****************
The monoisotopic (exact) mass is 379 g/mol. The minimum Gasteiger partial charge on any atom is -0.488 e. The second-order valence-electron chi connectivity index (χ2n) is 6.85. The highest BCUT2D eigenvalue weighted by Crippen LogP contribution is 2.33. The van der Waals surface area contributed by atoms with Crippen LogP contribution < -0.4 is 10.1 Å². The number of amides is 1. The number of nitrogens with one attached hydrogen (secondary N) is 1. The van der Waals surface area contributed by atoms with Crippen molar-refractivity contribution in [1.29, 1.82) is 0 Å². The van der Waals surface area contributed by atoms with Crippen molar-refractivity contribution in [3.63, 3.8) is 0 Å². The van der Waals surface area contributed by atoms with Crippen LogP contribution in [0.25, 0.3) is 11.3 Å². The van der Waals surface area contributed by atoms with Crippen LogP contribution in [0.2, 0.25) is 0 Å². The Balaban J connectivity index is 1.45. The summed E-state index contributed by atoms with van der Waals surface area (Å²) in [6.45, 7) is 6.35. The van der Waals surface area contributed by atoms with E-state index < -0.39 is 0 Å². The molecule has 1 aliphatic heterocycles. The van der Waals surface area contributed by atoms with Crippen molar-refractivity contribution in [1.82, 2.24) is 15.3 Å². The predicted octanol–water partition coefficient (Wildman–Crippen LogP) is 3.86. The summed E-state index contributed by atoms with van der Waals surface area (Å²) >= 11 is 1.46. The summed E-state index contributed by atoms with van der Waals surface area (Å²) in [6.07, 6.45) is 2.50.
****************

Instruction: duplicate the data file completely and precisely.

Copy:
The monoisotopic (exact) mass is 379 g/mol. The minimum Gasteiger partial charge on any atom is -0.488 e. The second-order valence-electron chi connectivity index (χ2n) is 6.85. The highest BCUT2D eigenvalue weighted by Crippen LogP contribution is 2.33. The van der Waals surface area contributed by atoms with Crippen LogP contribution < -0.4 is 10.1 Å². The number of amides is 1. The number of nitrogens with one attached hydrogen (secondary N) is 1. The van der Waals surface area contributed by atoms with Crippen molar-refractivity contribution in [1.29, 1.82) is 0 Å². The van der Waals surface area contributed by atoms with Crippen molar-refractivity contribution in [3.63, 3.8) is 0 Å². The van der Waals surface area contributed by atoms with Crippen LogP contribution in [0.25, 0.3) is 11.3 Å². The van der Waals surface area contributed by atoms with Crippen LogP contribution in [0.2, 0.25) is 0 Å². The Balaban J connectivity index is 1.45. The summed E-state index contributed by atoms with van der Waals surface area (Å²) in [6.45, 7) is 6.35. The van der Waals surface area contributed by atoms with E-state index < -0.39 is 0 Å². The molecule has 1 aliphatic heterocycles. The van der Waals surface area contributed by atoms with Crippen molar-refractivity contribution in [1.82, 2.24) is 15.3 Å². The predicted octanol–water partition coefficient (Wildman–Crippen LogP) is 3.86. The summed E-state index contributed by atoms with van der Waals surface area (Å²) >= 11 is 1.46. The summed E-state index contributed by atoms with van der Waals surface area (Å²) in [6.07, 6.45) is 2.50.